Stress has been described as a modern epidemic and is the second most commonly reported work-related illness.[i] Increases have been reported in a wide variety of groups and occupations and higher education is no exception. Evidence suggests that levels of student stress have risen significantly over the last thirty years or so.[ii] These findings confirm the anecdotal experience of many of those teaching in universities and working in student health services who are told by students about the impact of stress on their ability to concentrate and focus effectively. Moreover, there are particular reasons why stress can pose more problems for students than for other groups and occupations. The fact that academic study requires intensive and sustained intellectual performance throughout a programme of study which may last many years means that there is relatively little leeway for students to ease off when they are affected by the normal stresses and strains of life. Difficult periods which reduce a student’s capacity to work effectively can quite easily spiral into a cycle of anxiety affecting performance in turn leading to greater anxiety. This problem is not new and was described by student health professionals in the 1960s:
‘Whereas an engineer’s apprentice or a farmer’s boy can suffer the normal depressions and anxieties of growing up without his employment being much affected, it is impossible for a student to suffer even transitory disturbances without his work suffering. He then begins to drop behind his colleagues; this produces a secondary anxiety which in turn also adversely affects his study and makes his problems worse in a vicious circle’.[iii]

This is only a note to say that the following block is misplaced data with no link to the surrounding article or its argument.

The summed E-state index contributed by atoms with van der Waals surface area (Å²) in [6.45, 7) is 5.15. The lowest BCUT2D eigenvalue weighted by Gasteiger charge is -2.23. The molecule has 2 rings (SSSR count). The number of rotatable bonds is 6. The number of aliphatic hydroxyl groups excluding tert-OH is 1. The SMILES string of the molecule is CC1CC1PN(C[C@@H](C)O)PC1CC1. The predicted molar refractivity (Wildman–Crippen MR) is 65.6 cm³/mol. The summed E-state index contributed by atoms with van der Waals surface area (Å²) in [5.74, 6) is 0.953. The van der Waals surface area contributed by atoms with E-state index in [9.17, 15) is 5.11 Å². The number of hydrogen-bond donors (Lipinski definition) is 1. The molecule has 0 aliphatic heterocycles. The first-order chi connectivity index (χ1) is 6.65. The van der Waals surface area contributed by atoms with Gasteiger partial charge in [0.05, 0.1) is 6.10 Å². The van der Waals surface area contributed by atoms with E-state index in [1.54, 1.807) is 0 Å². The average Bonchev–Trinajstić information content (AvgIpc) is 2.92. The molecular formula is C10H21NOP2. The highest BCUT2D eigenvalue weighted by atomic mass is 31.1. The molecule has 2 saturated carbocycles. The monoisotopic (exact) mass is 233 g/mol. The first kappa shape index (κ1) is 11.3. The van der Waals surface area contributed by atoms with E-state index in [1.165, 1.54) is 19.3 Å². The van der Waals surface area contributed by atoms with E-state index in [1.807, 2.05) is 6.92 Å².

If students were particularly susceptible to the negative effects of stress on their work sixty years ago, the more competitive and demanding environment in which most students now study and the challenges faced in securing employment after graduation have inevitably compounded the danger that the effects of a short period of stress can escalate into a major problem which undermines a student’s capacity to work effectively. It is not surprising that the 2010 NUS National Union of Students study on stress described found very high level of ‘silent’ suffering.
[ii] TwengeJM. , GentileB, DeWallN, Ma D, LacefieldK, Schurtz, D R. ‘Birth cohort increases in psychopathology among young Americans, 1938–2007: A cross-temporal meta-analysis of the MMPI’ Clinical Psychology ReviewVolume 30, Issue 2, March 2010, Pages 145–154; Misra, R and McKean, M (2000) ‘College students’ academic stress and its relation to their anxiety, time management, and leisure satisfaction’. American Journal of Health Studies, Wntr, 2000 Volume: 16 Issue: 1; National Union of Students Scotland (2010), Silently Stressed: A Survey into Student Mental Wellbeing at: http://www.nus.org.uk/en/campaigns/campaigns-in-scotland/student-mental-health/silently-stressed/
[iii] Malleson, N (1962) The Influence of Emotional Factors on Achievement in University Education Reproduced in: Society for Research into Higher Education, ‘Students in Need’ 1978.